Heart and soulBy Joan Miranda |Philippine Daily Inquirer
The thought that I’m getting closer to achieving my dream excites and scares me at the same time. Doubts fill my head from time to time: “What if I don’t make it? What if I’m not good enough?”
I shrug at the thought every time and tell myself this: “You won’t give up. It’s not going to be easy; you will probably get rejections, but you won’t give up. You are going to do whatever it takes to be good enough, and to make it out there.”
It’s easy for others to tell me that I can always try something else if I actually don’t make it. What they don’t understand is that I don’t want anything else. Being part of the media isn’t going to be just a job for me: It’s my passion. It’s everything I am, and I can’t imagine myself doing something else. I want a job that I’ll never get tired of doing, a job that touches people’s lives, a job with a purpose, a job that serves the country. And that’s what the media do. The media can shape how people perceive something. How the media framed a report greatly affects the decisions of the person who read/watched/listened to it. It’s a great responsibility.
In my four years of study in the university, every single project that I and the other students had to do for the course had to pass these considerations: Is it developmental? Who is it for? What are your objective/s?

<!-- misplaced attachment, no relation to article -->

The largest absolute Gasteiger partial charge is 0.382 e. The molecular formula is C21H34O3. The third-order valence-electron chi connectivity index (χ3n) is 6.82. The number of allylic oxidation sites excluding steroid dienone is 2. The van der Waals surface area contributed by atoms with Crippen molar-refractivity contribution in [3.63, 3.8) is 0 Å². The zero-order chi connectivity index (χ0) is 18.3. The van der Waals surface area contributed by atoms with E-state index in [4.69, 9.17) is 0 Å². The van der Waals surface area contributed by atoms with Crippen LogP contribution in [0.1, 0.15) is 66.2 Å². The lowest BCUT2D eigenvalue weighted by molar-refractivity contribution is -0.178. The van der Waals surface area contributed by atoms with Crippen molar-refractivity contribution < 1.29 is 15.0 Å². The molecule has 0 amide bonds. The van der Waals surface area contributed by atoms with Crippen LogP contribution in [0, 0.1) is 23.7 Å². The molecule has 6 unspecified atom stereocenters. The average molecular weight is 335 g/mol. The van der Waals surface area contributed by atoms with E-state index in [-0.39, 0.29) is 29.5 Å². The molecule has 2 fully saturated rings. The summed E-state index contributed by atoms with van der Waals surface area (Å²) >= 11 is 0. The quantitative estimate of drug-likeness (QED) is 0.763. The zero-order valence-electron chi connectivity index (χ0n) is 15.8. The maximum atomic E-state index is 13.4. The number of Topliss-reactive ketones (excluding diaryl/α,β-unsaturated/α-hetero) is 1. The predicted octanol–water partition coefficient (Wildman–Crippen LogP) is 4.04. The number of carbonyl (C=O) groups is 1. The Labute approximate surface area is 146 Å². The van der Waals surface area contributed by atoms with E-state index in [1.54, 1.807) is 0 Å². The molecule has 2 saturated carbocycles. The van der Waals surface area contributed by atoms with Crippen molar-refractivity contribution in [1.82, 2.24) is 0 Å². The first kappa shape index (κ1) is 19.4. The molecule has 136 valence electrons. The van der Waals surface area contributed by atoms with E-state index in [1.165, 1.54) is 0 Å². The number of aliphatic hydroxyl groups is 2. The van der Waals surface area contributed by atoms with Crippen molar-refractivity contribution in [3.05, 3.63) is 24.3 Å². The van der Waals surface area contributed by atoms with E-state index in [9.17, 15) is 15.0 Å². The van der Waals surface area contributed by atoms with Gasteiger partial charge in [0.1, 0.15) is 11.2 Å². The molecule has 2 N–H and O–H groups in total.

It was tedious work and we had to do it right, for it wasn’t just a project and it really did affect the people. In the course of our studies, we went to the people, listened to them, made an output out of their stories, and gave it to them in the hope that it could be of use, that it could somehow help them help themselves in improving the state that they were in.
I’d like to be part of the media because I’d like to hear more stories. I want to help the media tell a story to the public, the real scoop, all angles taken in, not just one side of the coin. I once told a friend that I’d like a job where I get to work even on holidays, where I’m sometimes forced to get up in the middle of the night, where, while everyone is forced to stay home because of a typhoon, I get to be there, holding a microphone, letting the people know what they need to know.
Don’t get me wrong; I’m a scaredy cat. So how is it that I know I’m cut out for the job? Well, that’s easy: It’s because I love people, and when you love people, you are going to do everything you can to show that love to them. I will do it by delivering to them the truth without any icing on top, just the truth, and I’d be swallowing my fear every time it pops up just to get it done.
This is my heart, my soul, my passion, my everything, and this is what I hope to do for our country. (Just a few days before I graduate… Fingers crossed!)
Joan Miranda, 20, completes a degree in development communication this month at the University of the Philippines in Los Baños.
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